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First of all please excuse the apparent ignorance of mine...:(

I am planning on building a lab power supply, it will have adjustable symmetric outputs, around +/-1,5 to +/-30Vdc @~5A max, i want to set up a digital Volt-Ammeter using PIC uC and an 2x24 LCD display, my problem is with the Current measuring part of the device, the shunt that is, witch is on the ground side of the load, something like this:
An externally hosted image should be here but it was not working when we last tested it.

I cannot have symmetric outputs in this config cus of the ground side shunt, and i want to moove the shunt on the "+" side but for the life of me i cannot find a good working solution, i need te correctly read the voltage drop on the shunt and have a linear amplification on it from 0 to 5V max, cus that is what the PIC controller needs on the analog imput, can u please guide me in the right direction? i would prefere OA config but i cannot seam to find the right way to use it so any help would be greatly appreciated.

Thanks for your time and best of all.
1stly, you have the opamp there. Amplify the signal from the shunt with it - A LOT!
Put the shunt(s) to pos. and to the neg. rails. Use 0.001ohm shunts or possibly the rail itself (the wire) as the shunt... The shunt resistance has no importance, the smaller the better... Do the measurement correction with the opamp (adjustable gain).
Voltage error from an almost 0 ohm shunt will also be "almost zero"...
What is the pic ADC? 8bit?
...Do the measurement correction with the opamp (adjustable gain)...
That's just it, this is my problem, i cannot seam to come up with a correct way/configuration of reading the voltage on the shunt with the OA and amplify it, i end up with grounding issues witch i cannot seam to solve. Again i appologise for the ignorance but i am in need and i'm not ashamed to admit it...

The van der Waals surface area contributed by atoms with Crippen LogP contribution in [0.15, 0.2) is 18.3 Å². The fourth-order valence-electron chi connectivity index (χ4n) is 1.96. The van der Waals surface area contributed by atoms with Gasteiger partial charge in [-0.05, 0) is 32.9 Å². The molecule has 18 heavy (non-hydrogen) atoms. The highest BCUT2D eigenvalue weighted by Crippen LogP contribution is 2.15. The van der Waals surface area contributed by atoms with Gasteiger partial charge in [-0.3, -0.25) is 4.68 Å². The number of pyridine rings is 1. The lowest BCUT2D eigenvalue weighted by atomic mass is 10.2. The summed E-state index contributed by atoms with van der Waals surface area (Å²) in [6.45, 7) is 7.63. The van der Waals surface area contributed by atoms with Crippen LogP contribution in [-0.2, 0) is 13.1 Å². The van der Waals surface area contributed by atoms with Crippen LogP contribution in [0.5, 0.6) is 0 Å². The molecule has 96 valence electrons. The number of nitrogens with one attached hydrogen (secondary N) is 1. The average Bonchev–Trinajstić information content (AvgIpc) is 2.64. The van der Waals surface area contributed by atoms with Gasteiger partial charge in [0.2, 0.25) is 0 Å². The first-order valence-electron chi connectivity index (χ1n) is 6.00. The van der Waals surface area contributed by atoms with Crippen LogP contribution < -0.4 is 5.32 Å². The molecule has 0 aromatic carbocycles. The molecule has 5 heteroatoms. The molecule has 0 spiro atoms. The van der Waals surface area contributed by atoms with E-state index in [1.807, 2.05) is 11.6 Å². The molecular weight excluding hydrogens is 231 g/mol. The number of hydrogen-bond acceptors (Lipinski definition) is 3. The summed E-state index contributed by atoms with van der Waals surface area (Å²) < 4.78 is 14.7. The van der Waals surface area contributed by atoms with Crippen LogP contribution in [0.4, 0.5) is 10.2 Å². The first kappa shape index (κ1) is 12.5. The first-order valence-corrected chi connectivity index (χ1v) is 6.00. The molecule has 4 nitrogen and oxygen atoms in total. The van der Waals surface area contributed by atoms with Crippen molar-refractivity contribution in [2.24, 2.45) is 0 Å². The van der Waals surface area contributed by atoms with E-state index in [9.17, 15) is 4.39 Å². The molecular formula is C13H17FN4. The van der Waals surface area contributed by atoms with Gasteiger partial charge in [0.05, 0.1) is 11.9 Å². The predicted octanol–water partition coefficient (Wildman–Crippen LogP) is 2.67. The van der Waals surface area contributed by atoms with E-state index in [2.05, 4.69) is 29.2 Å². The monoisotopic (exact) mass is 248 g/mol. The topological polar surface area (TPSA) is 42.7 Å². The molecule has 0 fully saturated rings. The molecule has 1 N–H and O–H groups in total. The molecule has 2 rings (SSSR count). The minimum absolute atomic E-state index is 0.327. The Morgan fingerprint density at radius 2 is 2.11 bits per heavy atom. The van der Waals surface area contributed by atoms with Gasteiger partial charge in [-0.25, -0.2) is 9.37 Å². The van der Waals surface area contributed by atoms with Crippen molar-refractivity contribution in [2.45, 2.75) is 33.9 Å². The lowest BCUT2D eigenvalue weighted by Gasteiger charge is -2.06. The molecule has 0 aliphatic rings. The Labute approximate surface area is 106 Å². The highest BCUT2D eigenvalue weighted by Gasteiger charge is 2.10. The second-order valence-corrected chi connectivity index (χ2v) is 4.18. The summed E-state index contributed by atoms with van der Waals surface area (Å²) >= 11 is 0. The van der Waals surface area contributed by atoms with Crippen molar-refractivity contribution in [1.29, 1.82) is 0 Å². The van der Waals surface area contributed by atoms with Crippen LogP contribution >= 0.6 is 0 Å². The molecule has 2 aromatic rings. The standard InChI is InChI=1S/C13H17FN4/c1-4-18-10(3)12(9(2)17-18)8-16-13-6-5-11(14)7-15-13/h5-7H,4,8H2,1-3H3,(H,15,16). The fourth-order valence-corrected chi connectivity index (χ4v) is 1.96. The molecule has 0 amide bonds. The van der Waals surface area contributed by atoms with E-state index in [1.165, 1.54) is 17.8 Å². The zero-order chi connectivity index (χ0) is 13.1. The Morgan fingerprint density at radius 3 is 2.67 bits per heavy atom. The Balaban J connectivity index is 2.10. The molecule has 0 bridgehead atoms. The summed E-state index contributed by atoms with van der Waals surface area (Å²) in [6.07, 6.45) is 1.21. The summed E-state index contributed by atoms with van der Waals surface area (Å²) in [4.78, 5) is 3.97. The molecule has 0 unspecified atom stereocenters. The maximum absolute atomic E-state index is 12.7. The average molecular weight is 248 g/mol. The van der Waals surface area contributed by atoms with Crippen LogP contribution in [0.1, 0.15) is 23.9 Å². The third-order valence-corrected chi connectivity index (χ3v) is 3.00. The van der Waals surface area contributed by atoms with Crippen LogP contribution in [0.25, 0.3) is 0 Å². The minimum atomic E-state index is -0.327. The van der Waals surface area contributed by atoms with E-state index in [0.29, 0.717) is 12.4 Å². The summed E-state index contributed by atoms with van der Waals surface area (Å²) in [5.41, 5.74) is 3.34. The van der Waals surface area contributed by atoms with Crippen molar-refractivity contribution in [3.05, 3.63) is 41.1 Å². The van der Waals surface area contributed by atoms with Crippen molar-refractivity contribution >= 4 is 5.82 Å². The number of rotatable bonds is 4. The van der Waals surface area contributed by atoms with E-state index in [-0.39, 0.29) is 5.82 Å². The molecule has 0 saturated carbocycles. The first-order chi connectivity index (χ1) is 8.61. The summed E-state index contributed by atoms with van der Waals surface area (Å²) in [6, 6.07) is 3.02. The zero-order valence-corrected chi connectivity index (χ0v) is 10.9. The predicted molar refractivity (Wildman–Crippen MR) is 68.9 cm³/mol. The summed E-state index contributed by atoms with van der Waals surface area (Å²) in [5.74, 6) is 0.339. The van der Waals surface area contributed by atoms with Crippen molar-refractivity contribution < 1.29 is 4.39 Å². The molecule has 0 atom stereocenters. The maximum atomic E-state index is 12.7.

Definite drawback is that if the shunts are on the pos/neg rails, you must have the opamp power floating - separate powersupply for them...
You have the full schematic for the negative part already there, now just turn it upside down to get the positive rail...

But i think i see your point...
How to then read these two potentials with just one PIC?
What is easier - use 2 pics or 2 ADCs and get the data from them to the pic via optoisolators?

Or did you already consider keeping the two power supply rails completely separate untill the very end gnd terminal at the PSU output?
Then you could have the shunts at the two GND-rails?
This is the device in question ( exept the display witch in my case is 2x24 ), i dont care about the negative rail, only the pos rail will be monitored since that is what will be mostly used. I need the output to have common ground so the shunt must be moved on the + side of the pos rail, and as i have sayd i do not know of a way to read the voltage drop with the OA, with the shunt on the + side, i have grounding issues, so i need a schematic with what can be done, the one i have posted cannot just be turned upside down and that would be it. So any help would have to contain a schematic.


  • voltmetru ampermetru pic16f876.pdf
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A standard differential amp (which can be made from an op-amp) will work to measure the voltage in the positive rail without needing a separate supply. You can also buy op-amps that are designed specifically for this. Barring that, a magnetic sensor, such as a LEM module, can be used.
I understand your problem!

The difficulty is measuring a small differential voltage (across the small series R) in the presence of a large (and changing) common-mode voltage.

The classic solution is an "instrumentation amplifier". Google it, there are loads of examples. Most have input buffer amps which cannot operate outside the op-amp supply rails, so not usable here.

A simpler solution is the classic op-amp differential amplifier. 4 resistors around a classic op-amp. Look it up and have a study! It requires close matching of resistors, but that is not difficult to "fiddle" with a one-off DIY solution.